On this understanding, a defendant has a "prior 3-point offense" if the sentencing court is required to add three points under the guidelines for a prior sentence of imprisonment exceeding one year and one month. USSG § 4A1.1(a). A defendant has a "prior 2-point violent offense" if the court is required to add two points under the guidelines for a prior sentence of imprisonment of at least sixty days resulting from a conviction for a crime of violence that was not counted in § 4A1.1(a). See id. § 4A1.1(b) ; 18 U.S.C. §§ 16, 3553(g). In determining whether a defendant has at least four criminal history points, the court must exclude a prior "1-point offense"—that is, a prior sentence not counted in § 4A1.1(a) or (b). See USSG § 4A1.1(c). The dispute on appeal is whether a defendant is eligible for a sentence below the statutory minimum if he does not have all three of the elements of criminal history enumerated in § 3553(f)(1), or whether a finding that the defendant has at least one of those three elements renders him ineligible. Pulsifer conceded that he had both (a) more than four criminal history points and (b) a prior three-point offense, as described in § 3553(f)(1)(A) and (B). But because he did not have a prior two-point violent offense as described in § 3553(f)(1)(C), Pulsifer maintained that he was eligible for a guideline sentence without regard to the statutory minimum. This is a new issue arising from amendments to § 3553(f) in the First Step Act of 2018, Pub. L. No. 115-391, § 402, 132 Stat. 5194, 5221.
A defendant qualifies under § 3553(f)(1) if he "does not have—" the criminal history points specified in (A), the prior offense listed in (B), and the prior offense listed in (C). The parties discuss whether "and" should be read conjunctively or disjunctively, but we do not believe that is the important question. The most natural reading of "and" is conjunctive—"along with or together with." Webster's Third New International Dictionary 80 (2002). Although the word is sometimes "ill chosen" and means "or" when considered in context, see United States v. Fisk , 70 U.S. 445, 447, 3 Wall. 445, 18 L.Ed. 243 (1865), we typically would not construe a statute to carry that nonliteral meaning unless there were clear indications in the statute that dictate the result. See 1A Norman J. Singer & J.D. Shambie Singer, Sutherland Statutes and Statutory Construction § 21:14 (7th ed. 2021) ("[T]he words are not interchangeable, and their strict meaning should be followed when their accurate reading does not render the sense of the statute confusing and there is no clear legislative intent to have the words not mean what they strictly should.").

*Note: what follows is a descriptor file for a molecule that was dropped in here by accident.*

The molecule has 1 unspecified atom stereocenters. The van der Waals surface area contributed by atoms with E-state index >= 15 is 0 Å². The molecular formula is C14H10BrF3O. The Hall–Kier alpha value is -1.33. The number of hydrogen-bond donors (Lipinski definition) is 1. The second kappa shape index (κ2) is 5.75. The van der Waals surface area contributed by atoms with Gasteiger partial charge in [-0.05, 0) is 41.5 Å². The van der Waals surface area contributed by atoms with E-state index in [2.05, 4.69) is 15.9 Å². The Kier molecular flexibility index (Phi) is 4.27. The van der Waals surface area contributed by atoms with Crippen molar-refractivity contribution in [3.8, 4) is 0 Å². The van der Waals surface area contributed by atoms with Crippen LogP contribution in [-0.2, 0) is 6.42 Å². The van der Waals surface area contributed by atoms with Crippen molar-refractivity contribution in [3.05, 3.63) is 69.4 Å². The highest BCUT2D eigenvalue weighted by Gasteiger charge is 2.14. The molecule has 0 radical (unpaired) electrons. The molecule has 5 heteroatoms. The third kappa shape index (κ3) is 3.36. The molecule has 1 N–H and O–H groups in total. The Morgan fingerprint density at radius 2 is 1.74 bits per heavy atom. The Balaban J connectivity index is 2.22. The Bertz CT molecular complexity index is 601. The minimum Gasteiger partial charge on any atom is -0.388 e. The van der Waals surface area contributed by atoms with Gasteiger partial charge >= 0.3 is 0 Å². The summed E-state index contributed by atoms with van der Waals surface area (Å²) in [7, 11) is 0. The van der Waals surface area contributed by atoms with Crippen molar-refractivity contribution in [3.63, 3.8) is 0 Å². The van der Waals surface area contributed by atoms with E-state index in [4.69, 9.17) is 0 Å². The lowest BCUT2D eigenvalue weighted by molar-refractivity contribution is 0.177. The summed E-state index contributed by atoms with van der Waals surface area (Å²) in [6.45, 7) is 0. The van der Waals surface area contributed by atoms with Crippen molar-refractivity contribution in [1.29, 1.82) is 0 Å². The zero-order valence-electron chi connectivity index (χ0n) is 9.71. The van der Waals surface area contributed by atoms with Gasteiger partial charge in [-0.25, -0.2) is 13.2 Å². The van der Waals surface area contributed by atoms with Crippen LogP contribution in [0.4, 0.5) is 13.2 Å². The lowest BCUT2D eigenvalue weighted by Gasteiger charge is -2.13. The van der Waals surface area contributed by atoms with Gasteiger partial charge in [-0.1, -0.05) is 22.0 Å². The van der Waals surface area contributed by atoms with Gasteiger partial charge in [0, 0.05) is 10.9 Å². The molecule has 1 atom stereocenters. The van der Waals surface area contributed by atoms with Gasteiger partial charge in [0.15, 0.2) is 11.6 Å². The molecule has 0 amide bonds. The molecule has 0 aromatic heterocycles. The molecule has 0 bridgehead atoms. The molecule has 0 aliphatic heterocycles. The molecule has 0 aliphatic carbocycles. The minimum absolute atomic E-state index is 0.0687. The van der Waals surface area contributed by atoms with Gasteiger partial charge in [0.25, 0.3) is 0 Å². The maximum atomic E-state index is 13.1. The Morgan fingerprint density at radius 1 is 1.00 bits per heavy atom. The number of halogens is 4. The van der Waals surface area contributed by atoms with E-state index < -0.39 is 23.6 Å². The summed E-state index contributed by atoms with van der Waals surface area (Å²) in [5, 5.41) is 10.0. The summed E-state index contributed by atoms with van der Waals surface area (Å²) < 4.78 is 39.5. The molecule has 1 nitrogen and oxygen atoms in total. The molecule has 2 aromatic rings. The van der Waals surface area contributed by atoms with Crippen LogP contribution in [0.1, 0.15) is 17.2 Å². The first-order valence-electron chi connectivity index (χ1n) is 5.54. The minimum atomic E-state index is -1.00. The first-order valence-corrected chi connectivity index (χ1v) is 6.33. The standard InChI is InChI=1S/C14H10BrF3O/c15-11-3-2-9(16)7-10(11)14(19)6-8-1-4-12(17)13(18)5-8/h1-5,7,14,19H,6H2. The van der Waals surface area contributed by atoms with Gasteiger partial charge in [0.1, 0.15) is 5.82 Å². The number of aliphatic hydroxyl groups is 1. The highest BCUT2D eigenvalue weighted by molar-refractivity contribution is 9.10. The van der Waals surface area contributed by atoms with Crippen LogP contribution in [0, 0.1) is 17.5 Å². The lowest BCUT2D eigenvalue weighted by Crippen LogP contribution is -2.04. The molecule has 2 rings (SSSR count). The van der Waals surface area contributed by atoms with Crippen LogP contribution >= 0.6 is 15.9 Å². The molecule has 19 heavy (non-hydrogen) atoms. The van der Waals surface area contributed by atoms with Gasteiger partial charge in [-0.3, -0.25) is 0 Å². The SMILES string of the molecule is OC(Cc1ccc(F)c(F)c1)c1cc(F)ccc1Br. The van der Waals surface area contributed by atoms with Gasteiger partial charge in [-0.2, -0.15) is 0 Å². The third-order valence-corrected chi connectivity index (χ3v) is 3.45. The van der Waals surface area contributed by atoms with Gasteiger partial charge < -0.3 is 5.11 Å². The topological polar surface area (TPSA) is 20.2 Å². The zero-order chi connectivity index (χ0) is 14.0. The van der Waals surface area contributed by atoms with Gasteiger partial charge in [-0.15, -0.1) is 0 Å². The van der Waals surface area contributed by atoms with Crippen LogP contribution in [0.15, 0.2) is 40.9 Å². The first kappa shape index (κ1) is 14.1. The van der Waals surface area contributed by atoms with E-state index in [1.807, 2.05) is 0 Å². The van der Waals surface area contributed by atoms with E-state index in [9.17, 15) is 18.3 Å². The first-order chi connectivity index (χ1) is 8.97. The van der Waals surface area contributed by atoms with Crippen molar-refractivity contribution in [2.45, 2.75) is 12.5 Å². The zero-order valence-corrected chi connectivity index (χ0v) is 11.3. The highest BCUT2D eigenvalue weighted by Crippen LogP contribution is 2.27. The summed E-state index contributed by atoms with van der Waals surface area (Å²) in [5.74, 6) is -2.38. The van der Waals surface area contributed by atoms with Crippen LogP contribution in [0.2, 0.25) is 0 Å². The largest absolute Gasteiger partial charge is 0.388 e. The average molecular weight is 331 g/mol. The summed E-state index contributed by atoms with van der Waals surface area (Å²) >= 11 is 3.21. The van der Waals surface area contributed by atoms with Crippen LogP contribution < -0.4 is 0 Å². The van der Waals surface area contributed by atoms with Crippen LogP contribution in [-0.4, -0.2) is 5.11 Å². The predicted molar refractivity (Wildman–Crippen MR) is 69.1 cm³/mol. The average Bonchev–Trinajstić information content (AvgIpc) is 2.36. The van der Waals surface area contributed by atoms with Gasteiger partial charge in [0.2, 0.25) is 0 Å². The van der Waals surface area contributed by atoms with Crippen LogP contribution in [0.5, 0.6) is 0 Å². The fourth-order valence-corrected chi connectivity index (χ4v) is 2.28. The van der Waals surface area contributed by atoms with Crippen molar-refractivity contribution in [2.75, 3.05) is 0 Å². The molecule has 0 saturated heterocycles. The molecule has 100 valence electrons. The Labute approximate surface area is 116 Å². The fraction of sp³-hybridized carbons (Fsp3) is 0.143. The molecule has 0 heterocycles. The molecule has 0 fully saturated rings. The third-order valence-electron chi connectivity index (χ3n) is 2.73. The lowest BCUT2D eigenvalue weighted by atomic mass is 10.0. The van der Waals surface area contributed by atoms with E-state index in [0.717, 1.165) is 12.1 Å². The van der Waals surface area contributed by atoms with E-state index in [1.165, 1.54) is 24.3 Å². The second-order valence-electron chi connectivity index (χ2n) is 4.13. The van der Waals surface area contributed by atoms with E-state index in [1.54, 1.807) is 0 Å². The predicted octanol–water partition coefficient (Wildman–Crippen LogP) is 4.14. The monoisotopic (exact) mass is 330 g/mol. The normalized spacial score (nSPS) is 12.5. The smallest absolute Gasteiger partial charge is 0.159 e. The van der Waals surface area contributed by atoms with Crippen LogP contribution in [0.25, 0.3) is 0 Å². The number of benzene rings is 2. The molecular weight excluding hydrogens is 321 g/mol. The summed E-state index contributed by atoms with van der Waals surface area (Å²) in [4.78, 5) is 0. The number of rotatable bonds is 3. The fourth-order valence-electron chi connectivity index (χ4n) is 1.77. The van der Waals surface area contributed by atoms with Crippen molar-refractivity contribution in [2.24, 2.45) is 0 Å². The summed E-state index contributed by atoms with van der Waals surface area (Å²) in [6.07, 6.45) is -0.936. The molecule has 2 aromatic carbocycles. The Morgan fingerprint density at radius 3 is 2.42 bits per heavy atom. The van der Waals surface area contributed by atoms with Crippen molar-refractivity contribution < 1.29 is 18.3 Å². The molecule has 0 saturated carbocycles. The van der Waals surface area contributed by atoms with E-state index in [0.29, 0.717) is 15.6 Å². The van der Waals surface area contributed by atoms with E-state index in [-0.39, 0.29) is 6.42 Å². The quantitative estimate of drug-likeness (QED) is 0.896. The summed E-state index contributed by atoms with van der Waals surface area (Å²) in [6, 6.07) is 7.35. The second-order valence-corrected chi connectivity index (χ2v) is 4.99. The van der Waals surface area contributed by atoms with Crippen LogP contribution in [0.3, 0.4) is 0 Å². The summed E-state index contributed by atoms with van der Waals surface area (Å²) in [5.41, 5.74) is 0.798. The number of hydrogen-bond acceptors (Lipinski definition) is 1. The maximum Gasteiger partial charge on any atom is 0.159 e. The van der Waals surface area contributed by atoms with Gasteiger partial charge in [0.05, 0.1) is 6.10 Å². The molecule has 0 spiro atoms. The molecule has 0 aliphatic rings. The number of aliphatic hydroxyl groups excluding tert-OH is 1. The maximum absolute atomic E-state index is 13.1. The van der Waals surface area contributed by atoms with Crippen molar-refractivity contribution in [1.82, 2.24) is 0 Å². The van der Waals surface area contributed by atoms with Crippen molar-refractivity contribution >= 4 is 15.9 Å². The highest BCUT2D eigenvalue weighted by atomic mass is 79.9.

The important question here is in what sense the statute uses the word "and" in the conjunctive. When used as a conjunctive, the word "and" has "a distributive (or several) sense as well as a joint sense." Garner's Dictionary of Legal Usage 639 (3d ed. 2011). That is, the phrase "A and B" could mean "A and B, jointly or severally." Id. ; see Scott J. Burnham, The Contract Drafting Guidebook 163 (1992). As applied to § 3553(f)(1), a "joint" sense of "and" would mean that a defendant is eligible for relief unless the court finds that he does not jointly have all three elements listed in (A), (B), and (C). The "distributive" sense of the word would mean that the requirement that a defendant "does not have" certain elements of criminal history is distributed across the three subsections, and a defendant is ineligible if he fails any one of the three conditions.
There is a strong textual basis to prefer a distributive reading of "and" in § 3553(f). If "and" is read jointly, then subsection (A) is rendered superfluous. A defendant who has a prior three-point offense under subsection (B) and a prior two-point violent offense under subsection (C) would always meet the criterion in subsection (A), because he would always have more than four criminal history points. Thus, reading "and" in its joint sense would leave subsection (A) without any independent operation.
It is "a cardinal principle of statutory construction that we must give effect, if possible, to every clause and word of a statute." Williams v. Taylor , 529 U.S. 362, 404, 120 S.Ct. 1495, 146 L.Ed.2d 389 (2000) (internal quotation omitted). Only the distributive interpretation avoids surplusage. Subsection (A) has an independent operation only if "and" is read severally: a defendant who has more than four criminal history points, but does not meet the conditions in subsection (B) or subsection (C), is ineligible for a sentence below the statutory minimum. The distributive reading therefore gives meaning to each subsection in § 3553(f)(1), and we conclude that it is the better reading of the statute.